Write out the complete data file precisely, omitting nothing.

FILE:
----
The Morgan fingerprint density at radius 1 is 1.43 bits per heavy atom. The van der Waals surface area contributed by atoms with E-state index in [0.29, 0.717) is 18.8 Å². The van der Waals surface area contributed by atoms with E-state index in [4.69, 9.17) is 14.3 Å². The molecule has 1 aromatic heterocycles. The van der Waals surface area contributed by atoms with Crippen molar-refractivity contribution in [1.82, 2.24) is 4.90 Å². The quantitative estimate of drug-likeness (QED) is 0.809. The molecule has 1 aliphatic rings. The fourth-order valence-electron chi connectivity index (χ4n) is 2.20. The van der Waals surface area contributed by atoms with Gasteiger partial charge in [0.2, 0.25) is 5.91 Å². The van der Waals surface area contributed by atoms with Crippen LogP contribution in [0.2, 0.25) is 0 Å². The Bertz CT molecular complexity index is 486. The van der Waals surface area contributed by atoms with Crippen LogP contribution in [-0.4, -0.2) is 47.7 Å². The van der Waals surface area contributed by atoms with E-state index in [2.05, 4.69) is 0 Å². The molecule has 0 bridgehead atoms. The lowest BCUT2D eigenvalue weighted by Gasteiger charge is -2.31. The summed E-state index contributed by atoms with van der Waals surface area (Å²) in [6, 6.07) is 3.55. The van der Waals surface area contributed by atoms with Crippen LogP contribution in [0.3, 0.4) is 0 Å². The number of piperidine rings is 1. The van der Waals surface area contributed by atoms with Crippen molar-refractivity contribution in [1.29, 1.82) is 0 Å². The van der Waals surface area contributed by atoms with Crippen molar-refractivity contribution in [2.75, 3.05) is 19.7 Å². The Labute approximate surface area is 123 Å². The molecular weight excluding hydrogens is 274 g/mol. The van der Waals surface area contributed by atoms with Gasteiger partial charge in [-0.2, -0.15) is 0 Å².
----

The Morgan fingerprint density at radius 1 is 1.43 bits per heavy atom. The van der Waals surface area contributed by atoms with E-state index in [0.29, 0.717) is 18.8 Å². The van der Waals surface area contributed by atoms with E-state index in [4.69, 9.17) is 14.3 Å². The molecule has 1 aromatic heterocycles. The van der Waals surface area contributed by atoms with Crippen molar-refractivity contribution in [1.82, 2.24) is 4.90 Å². The quantitative estimate of drug-likeness (QED) is 0.809. The molecule has 1 aliphatic rings. The fourth-order valence-electron chi connectivity index (χ4n) is 2.20. The van der Waals surface area contributed by atoms with Gasteiger partial charge in [0.2, 0.25) is 5.91 Å². The van der Waals surface area contributed by atoms with Crippen LogP contribution in [0.2, 0.25) is 0 Å². The Bertz CT molecular complexity index is 486. The van der Waals surface area contributed by atoms with Crippen LogP contribution in [-0.4, -0.2) is 47.7 Å². The van der Waals surface area contributed by atoms with E-state index in [2.05, 4.69) is 0 Å². The molecule has 0 bridgehead atoms. The lowest BCUT2D eigenvalue weighted by Gasteiger charge is -2.31. The summed E-state index contributed by atoms with van der Waals surface area (Å²) in [6, 6.07) is 3.55. The van der Waals surface area contributed by atoms with Crippen LogP contribution in [0.3, 0.4) is 0 Å². The number of piperidine rings is 1. The van der Waals surface area contributed by atoms with Crippen molar-refractivity contribution in [1.29, 1.82) is 0 Å². The van der Waals surface area contributed by atoms with Crippen molar-refractivity contribution in [2.75, 3.05) is 19.7 Å². The Labute approximate surface area is 123 Å². The molecular weight excluding hydrogens is 274 g/mol. The van der Waals surface area contributed by atoms with Gasteiger partial charge in [-0.2, -0.15) is 0 Å².